The claw leverages the belt to strengthen the gun’s grip on your body regardless of its position. You may spend time adjusting your belt to ensure maximum concealability and comfort.
Suppose you sag your belt (bad idea). In that case, positioning your concealment holster at 3 o’clock while using a holster claw is not ideal. You set yourself up for premium discomfort when your holster shell and firearm grind against your hip bones.
Your choice of appendix holster plays a role. A typical Vedder holster may offer more cushioning that an IWB Kydex holster. Positioning your Kydex holster at 4 o’clock is the lowest you should consider.
Nevertheless, you may have a less familiar position you want to use. The Vedder holster or Sig Sauer IWB Kydex holster comes with short screws to replace the claw when it’s not in use.
If I use the holster claw, do I need a belt?
A gun belt is not compulsory, but you may barely have a good experience wearing your Appendix Carry holsters. A concealment claw needs the belt to work effectively by maintaining pressure on the firearm.
Meanwhile, go for a quality gun belt made from reliable materials that will withstand the tension from the claw. Materials like polymer or double-layered nylon can provide the needed strength to wedge the holster and pistol conveniently.
Are holster claws comfortable?
Holster claws do not have direct contact with the body although they may seem uncomfortable to use at first. If you feel uncomfortable, it might be related to the holster, how you wear the holster, and firearm size.
Interestingly, a holster claw spreads the weight around the belt line. An IWB holster is meant to be comfortable, provided you wear it appropriately. Also, the material used can influence comfort.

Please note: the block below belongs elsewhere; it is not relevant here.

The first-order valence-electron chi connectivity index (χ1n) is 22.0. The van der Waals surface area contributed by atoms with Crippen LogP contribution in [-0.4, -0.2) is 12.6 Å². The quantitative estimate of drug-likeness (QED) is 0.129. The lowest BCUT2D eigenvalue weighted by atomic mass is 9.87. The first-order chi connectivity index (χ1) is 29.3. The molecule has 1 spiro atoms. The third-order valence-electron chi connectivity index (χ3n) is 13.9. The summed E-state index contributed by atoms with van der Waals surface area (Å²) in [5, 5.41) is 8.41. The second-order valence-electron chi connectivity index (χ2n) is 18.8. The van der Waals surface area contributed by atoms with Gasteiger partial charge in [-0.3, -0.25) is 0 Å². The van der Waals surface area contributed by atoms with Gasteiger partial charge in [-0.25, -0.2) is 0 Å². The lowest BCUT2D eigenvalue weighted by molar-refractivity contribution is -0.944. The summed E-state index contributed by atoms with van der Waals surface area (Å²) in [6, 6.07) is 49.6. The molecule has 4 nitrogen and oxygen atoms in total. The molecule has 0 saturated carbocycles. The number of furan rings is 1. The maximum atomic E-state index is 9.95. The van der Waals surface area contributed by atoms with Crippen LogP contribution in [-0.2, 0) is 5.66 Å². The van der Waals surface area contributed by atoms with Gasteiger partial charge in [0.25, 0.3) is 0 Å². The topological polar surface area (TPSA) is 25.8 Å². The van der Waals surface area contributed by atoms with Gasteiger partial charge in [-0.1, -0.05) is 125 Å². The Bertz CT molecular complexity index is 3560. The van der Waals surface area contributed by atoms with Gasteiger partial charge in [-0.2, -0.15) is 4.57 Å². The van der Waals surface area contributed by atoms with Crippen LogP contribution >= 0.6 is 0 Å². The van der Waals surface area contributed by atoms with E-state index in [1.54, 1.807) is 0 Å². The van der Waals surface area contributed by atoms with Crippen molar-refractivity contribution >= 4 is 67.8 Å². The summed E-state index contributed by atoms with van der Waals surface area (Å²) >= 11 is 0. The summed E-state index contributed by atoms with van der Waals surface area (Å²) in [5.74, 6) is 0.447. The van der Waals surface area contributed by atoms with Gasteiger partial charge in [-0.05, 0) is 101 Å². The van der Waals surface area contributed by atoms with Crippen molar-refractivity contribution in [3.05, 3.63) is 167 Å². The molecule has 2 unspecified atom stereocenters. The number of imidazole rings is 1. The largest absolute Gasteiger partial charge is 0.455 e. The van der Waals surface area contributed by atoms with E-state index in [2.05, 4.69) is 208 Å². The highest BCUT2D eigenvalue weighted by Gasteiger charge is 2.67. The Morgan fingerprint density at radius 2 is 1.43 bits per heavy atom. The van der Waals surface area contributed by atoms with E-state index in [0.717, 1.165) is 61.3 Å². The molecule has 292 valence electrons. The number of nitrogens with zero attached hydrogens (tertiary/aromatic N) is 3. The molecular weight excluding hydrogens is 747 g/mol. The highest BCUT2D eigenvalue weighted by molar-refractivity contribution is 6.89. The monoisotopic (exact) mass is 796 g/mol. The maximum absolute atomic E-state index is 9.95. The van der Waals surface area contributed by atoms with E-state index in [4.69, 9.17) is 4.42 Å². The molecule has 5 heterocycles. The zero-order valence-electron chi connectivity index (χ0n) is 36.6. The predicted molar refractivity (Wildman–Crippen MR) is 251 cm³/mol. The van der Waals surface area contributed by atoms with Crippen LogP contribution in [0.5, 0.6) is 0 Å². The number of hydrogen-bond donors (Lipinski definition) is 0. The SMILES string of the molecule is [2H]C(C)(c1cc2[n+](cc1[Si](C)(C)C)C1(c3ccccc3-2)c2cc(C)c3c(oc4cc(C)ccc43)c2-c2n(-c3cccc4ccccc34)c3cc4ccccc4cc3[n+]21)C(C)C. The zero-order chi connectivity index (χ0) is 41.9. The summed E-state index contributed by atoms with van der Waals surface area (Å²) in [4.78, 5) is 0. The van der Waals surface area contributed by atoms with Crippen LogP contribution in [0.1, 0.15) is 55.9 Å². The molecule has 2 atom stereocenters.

Most gun enthusiasts believe the Kydex holsters are a less comfortable appendix carry than the Vedder holsters. Furthermore, be mindful of how you tighten your gun belt. If it is too tight, you will be uncomfortable.
Except if you are wearing an IWB holster, you may not need a holster claw. Holster claws are excellent additions to your concealed carry system.
Are there disadvantages to using holster claws?
Holster claws have advantages that make it seem like a fantastic accessory for anyone carrying a pistol with an IWB holster. Yet, there are some downsides associated with using them. The following are the disadvantages of holster claws.
- You have to spend more: Like other holster accessories, getting a concealment claw may cost a little more since some holsters may not come with one.
- It might be challenging to align: Getting it to perfectly fit your holster’s claw attachment may be an issue, especially if you are a newbie. Furthermore, you may also want to ensure that it aligns with your belt and preferred hand.
- Requires periodic adjustments: Your posture may change from time to time, or you may get into more intense activities like running. Since it relies on the gun belt to fit correctly, you may have to readjust it periodically to tuck the holster claw.
- Discomfort: Carrying a gun is not meant to be entirely comfortable. However, pulling the grip can make you uncomfortable if your claw is too bulky (manufacturer’s design). You are more likely to feel the effect after prolonged periods.
How to find the perfect holster claw size?
Holster claws come in various shapes and designs; such a little “thing” can make your choice a wrong one. Your choice determines the level of comfort or concealment you will get.
Weigh all the different options available to you before committing to a choice. There are different body types to suit various firearm preferences.